Suggestion re upcoming reviews within an hour

Hi there,

Would it be possible to have some function to bring forward reviews that are scheduled to happen within the next hour to now?

I understand the gapping of the reviews are there for a reason, and I’m not arguing with that. But sometimes when you have ten minutes to kill – you know, when you’ve enough time for a few reviews not enough time to get in to stuff – and you check and it’s like 15 minutes until the next ten are released and the lessons are all done (and then the short gap you had would be over). It would be useful to be able to just bring them forward for within the hour they might have appeared. And if it’s just within the hour, it shouldn’t screw up the pacing set up you have.

Anyway, just a thought! Still liking wanikani :slight_smile:


When I first joined WK, the spacing was 15 minutes instead of 60. So you could usually just wait less than 15 minutes and do another review session.

I get your point!
If it’s only applied to items that have been guru’d or over, i don’t see any inconvenient.


I like it. I half-jokingly suggested such a thing once, but it didn’t catch on.

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I think for a small gap of 5-15 minutes, doing your reviews earlier wouldn’t mess up anything. I’d be interested

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Yes, the SRS-intervals may have some data and statistics to them, but they are not individually created for your learning needs nor is there any support for the effect of 15 minutes here or there (my guess, but it seems very unlikely).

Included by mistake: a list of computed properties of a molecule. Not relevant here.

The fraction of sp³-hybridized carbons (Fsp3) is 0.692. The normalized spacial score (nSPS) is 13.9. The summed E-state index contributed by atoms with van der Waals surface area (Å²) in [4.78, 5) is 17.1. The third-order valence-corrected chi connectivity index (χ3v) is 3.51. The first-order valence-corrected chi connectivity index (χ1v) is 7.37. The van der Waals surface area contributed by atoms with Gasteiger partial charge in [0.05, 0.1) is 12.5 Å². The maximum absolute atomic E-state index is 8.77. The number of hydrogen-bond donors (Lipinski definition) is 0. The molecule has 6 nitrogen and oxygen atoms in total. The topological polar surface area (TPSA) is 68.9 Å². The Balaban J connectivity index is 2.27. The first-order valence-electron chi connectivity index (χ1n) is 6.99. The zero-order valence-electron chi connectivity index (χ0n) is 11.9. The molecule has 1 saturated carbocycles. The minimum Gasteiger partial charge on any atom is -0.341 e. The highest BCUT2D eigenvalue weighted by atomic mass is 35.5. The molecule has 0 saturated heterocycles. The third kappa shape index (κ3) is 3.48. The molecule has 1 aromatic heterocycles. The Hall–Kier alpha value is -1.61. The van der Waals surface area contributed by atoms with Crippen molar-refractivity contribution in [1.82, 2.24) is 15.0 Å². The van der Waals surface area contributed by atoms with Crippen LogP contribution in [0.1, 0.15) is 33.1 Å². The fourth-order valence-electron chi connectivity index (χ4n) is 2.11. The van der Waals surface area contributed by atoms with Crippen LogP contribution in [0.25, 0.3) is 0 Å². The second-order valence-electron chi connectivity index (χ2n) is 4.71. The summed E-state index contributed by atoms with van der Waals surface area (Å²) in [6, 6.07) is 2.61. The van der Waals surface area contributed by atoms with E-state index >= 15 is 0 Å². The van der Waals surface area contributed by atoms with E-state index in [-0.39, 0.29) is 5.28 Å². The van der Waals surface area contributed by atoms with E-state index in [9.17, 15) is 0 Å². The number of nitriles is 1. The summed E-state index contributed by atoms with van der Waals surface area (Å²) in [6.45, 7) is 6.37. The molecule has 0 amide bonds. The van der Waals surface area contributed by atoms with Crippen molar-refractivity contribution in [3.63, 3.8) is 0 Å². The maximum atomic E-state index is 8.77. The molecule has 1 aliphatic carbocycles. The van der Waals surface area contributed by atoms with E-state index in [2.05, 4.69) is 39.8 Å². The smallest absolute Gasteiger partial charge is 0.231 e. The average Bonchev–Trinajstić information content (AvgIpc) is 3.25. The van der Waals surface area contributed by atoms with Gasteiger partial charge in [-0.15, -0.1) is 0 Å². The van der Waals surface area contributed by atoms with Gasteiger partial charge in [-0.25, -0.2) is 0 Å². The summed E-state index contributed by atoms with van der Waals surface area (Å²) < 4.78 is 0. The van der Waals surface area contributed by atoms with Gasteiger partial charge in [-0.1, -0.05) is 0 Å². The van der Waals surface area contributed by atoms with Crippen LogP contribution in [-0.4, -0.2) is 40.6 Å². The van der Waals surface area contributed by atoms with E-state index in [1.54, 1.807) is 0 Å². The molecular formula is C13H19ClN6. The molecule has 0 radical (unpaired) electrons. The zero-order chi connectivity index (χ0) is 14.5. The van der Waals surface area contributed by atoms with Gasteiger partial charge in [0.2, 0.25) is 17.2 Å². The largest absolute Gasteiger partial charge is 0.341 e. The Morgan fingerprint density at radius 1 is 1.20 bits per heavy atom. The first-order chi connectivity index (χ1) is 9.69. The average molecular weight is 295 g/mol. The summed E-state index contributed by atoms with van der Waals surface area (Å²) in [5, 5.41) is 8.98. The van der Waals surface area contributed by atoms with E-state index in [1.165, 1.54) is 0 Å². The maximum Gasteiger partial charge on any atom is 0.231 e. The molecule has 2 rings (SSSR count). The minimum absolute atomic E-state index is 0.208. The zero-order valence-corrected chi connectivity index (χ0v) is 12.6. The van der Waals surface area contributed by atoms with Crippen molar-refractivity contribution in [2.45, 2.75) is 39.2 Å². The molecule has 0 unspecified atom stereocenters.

How to implement this across a platform like this is another question where I’m guessing as the current system assigns a SRS tag to all items individually. But if you can demote/promote items at any time = changing their SRS, then surely this is something that can be done? :thinking:

I do think my own reviewing behavior was gradually changed due to how WK works and I found my footing doing so. I don’t feel I had any issue really under this system, but as the OP is suggesting, just having minor flexibility build into the system would probably mean a lot to everyone of us doing WK while working, studying etc and because it makes it even more likely that we do our SRS intervals close in time to when the items are up and we can spread items out across the day.

The last is something I did, and felt was very positive.


Wouldn’t the srs tag be assigned after the results of a review are sent to the server? And the time would just be a barrier before trying it again, so one could flag an item that’s 15 minutes or less to being unlocked and offer the option to do them right now.

You could even keep them in the original timeslot. If an item was up for review at 7 pm and you did it at 6:45 pm, you could still keep the next cycle as if it was done 7 pm, to make it even simpler

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You’re asking someone not versed in programming? (I merely posed a relevant question to be solved) But, yeah, that might be it? ^^

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Just playing devil’s advocate, but if you could start review sessions 15min early, would the argument then shift to, “Crud, I have to wait 15min for the 15-min-early window to start”.

I’m not dismissing the idea… I’m just offering a perspective. There have been times when I’m at the grocery store, and it’s 15min until the rotisserie chickens will be done cooking. They could start cooking the chickens earlier, but then someone arriving at the grocery store earlier than me would be in the same situation, so there’s a certain arbitrariness to it, even if it doesn’t seem like it to the person who has to wait.